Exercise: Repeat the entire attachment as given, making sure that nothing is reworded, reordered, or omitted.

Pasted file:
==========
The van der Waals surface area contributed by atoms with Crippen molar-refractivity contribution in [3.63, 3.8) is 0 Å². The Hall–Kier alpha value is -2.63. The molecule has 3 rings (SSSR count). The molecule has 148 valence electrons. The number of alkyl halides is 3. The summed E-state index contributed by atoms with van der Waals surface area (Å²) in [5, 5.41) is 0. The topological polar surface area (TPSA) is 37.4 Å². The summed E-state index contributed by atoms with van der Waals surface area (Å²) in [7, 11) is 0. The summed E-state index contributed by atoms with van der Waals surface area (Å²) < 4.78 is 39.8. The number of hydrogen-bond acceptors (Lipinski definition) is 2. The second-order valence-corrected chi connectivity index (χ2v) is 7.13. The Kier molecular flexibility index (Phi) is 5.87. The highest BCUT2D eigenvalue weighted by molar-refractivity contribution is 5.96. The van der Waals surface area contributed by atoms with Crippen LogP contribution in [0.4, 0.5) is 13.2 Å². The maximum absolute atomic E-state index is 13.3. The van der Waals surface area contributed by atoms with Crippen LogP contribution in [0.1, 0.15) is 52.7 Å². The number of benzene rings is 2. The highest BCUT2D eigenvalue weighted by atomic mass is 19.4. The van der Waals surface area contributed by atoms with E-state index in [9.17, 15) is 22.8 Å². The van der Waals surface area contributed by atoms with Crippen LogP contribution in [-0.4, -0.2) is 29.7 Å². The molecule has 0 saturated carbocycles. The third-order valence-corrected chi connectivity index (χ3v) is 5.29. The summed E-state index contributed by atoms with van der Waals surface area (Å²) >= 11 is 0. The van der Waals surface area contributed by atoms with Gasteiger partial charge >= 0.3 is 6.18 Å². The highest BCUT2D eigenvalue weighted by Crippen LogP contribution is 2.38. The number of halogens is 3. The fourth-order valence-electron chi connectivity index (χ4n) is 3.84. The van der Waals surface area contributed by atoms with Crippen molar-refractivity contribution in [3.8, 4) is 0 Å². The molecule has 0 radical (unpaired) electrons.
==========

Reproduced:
The van der Waals surface area contributed by atoms with Crippen molar-refractivity contribution in [3.63, 3.8) is 0 Å². The Hall–Kier alpha value is -2.63. The molecule has 3 rings (SSSR count). The molecule has 148 valence electrons. The number of alkyl halides is 3. The summed E-state index contributed by atoms with van der Waals surface area (Å²) in [5, 5.41) is 0. The topological polar surface area (TPSA) is 37.4 Å². The summed E-state index contributed by atoms with van der Waals surface area (Å²) in [7, 11) is 0. The summed E-state index contributed by atoms with van der Waals surface area (Å²) < 4.78 is 39.8. The number of hydrogen-bond acceptors (Lipinski definition) is 2. The second-order valence-corrected chi connectivity index (χ2v) is 7.13. The Kier molecular flexibility index (Phi) is 5.87. The highest BCUT2D eigenvalue weighted by molar-refractivity contribution is 5.96. The van der Waals surface area contributed by atoms with Crippen LogP contribution in [0.4, 0.5) is 13.2 Å². The maximum absolute atomic E-state index is 13.3. The van der Waals surface area contributed by atoms with Crippen LogP contribution in [0.1, 0.15) is 52.7 Å². The number of benzene rings is 2. The highest BCUT2D eigenvalue weighted by atomic mass is 19.4. The van der Waals surface area contributed by atoms with E-state index in [9.17, 15) is 22.8 Å². The van der Waals surface area contributed by atoms with Crippen LogP contribution in [-0.4, -0.2) is 29.7 Å². The molecule has 0 saturated carbocycles. The third-order valence-corrected chi connectivity index (χ3v) is 5.29. The summed E-state index contributed by atoms with van der Waals surface area (Å²) >= 11 is 0. The van der Waals surface area contributed by atoms with Gasteiger partial charge >= 0.3 is 6.18 Å². The highest BCUT2D eigenvalue weighted by Crippen LogP contribution is 2.38. The number of halogens is 3. The fourth-order valence-electron chi connectivity index (χ4n) is 3.84. The van der Waals surface area contributed by atoms with Crippen molar-refractivity contribution in [3.8, 4) is 0 Å². The molecule has 0 radical (unpaired) electrons.